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Behind an Olympic medal

Behind an Olympic medal: Mary Kom's bronze at 2012 London

The 2012 London Olympics was the first time that Women's Boxing was introduced in Olympics.

Mary Kom with her Olympic medal (Source: One India)
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Mary Kom with her Olympic medal (Source: One India)

By

Abhijit Nair

Updated: 2021-06-10T11:19:54+05:30

The postponed 2020 Tokyo Olympics is now less than 50 days away. Though the fate of the Games hangs in balance even now, athletes from across the globe are sweating it out in their respective sessions to be in the best shape possible ahead of the quadrennial event. As the Olympics near with each passing day, we bring to you a new series of articles, 'Behind an Olympic medal', wherein we will take you through the struggles that went behind Olympic medals won by India.

For the very second article of this series, we take you through boxer Mary Kom's bronze medal finish at the 2012 London Olympics.

The 2012 London Games was the most successful one for India in their Olympic history. The country won a total of 6 medals, including 2 silver and 4 bronze. One among the six medals was Mary Kom's bronze in the Women's Flyweight category.

The 2012 London Olympics was the first time that Women's Boxing was introduced in the Olympics. There was a lot of anticipation surrounding the event. The sport was held in three different weight divisions for women – Flyweight (51kg), Lightweight (60kg) and Middleweight (75kg).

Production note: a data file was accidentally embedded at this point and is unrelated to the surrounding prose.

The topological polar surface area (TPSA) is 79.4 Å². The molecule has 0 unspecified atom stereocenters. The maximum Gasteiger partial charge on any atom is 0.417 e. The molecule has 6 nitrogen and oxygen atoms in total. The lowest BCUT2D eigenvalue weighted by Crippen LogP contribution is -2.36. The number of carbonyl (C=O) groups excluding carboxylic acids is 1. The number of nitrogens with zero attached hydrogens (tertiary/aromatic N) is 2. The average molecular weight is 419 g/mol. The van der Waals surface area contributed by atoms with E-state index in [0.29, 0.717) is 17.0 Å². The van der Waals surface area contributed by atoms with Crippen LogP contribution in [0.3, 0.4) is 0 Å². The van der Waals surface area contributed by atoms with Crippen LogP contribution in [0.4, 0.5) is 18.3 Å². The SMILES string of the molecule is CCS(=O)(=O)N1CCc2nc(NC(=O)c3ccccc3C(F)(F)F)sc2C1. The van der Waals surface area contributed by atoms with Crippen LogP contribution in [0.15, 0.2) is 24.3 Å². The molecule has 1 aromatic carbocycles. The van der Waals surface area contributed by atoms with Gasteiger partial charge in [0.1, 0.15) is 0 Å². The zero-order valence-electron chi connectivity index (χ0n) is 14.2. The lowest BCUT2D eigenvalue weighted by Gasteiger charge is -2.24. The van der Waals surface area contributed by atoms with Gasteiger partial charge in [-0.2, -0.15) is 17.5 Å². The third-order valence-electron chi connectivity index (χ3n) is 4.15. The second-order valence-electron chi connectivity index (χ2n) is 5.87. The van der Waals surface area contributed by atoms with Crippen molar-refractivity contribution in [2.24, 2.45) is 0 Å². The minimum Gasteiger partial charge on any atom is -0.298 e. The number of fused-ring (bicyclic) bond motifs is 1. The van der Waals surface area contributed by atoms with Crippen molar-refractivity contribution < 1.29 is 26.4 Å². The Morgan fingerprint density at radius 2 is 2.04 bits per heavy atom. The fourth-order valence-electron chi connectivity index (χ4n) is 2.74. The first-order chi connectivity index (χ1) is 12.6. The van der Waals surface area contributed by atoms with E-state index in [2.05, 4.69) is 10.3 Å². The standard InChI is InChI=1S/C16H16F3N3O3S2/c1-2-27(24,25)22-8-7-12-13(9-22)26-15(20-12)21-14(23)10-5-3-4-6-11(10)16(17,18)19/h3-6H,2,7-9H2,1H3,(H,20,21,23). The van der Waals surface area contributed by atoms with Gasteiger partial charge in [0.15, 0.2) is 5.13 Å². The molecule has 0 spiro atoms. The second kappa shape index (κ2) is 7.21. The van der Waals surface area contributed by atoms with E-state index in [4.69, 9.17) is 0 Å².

Up until the Olympics, Kom used to fight in the even lower weight divisions, i.e. 46kg and 48kg. Since boxing was being held only in three divisions, Kom shifted to the 51kg Flyweight division.

Kom had been fighting internationally for almost a decade then, and so naturally, there was a lot of pressure on her to perform well. She was not only the first Indian woman boxer to qualify for the Olympics, but she was also the only representative from the country in the event.

Moreover, her then coach, Charles Atkinson, was unable to join her in London as he did not have International Boxing Association (AIBA) 3-star certification, which was necessary for accreditation. Clearly, the odds were stacked against her. But the fiery fighter that she is, Mary Kom just did not care.

Up against Karolina Michalczuk of Poland in the first round, a nervous Kom huffed and puffed to a 19-14 victory in what was just the third ever bout of Women's boxing in the history of the Olympics. The second round was rather an easy one for the Indian as she cruised past the Tunisian Maroua Rahali 15-6 to enter the semifinals.

Kom's opponent in the semifinal was Nicola Adams of Great Britain. This was the toughest opponent the Indian had yet faced in London. But she had beaten her previously, and so the hopes were high.

In the end, it was not really Kom's day as she fell to a 6-11 defeat in a hard-fought bout to settle for a bronze medal. Adams, on the other hand, went on to be crowned the first Olympic champion in Women's boxing.

Almost nine years after the bronze at London, Mary Kom continues to churn out consistent performances at the highest level. In fact, she will also be in action at the 2020 Tokyo Olympics and will be hoping to better that bronze in Japan.


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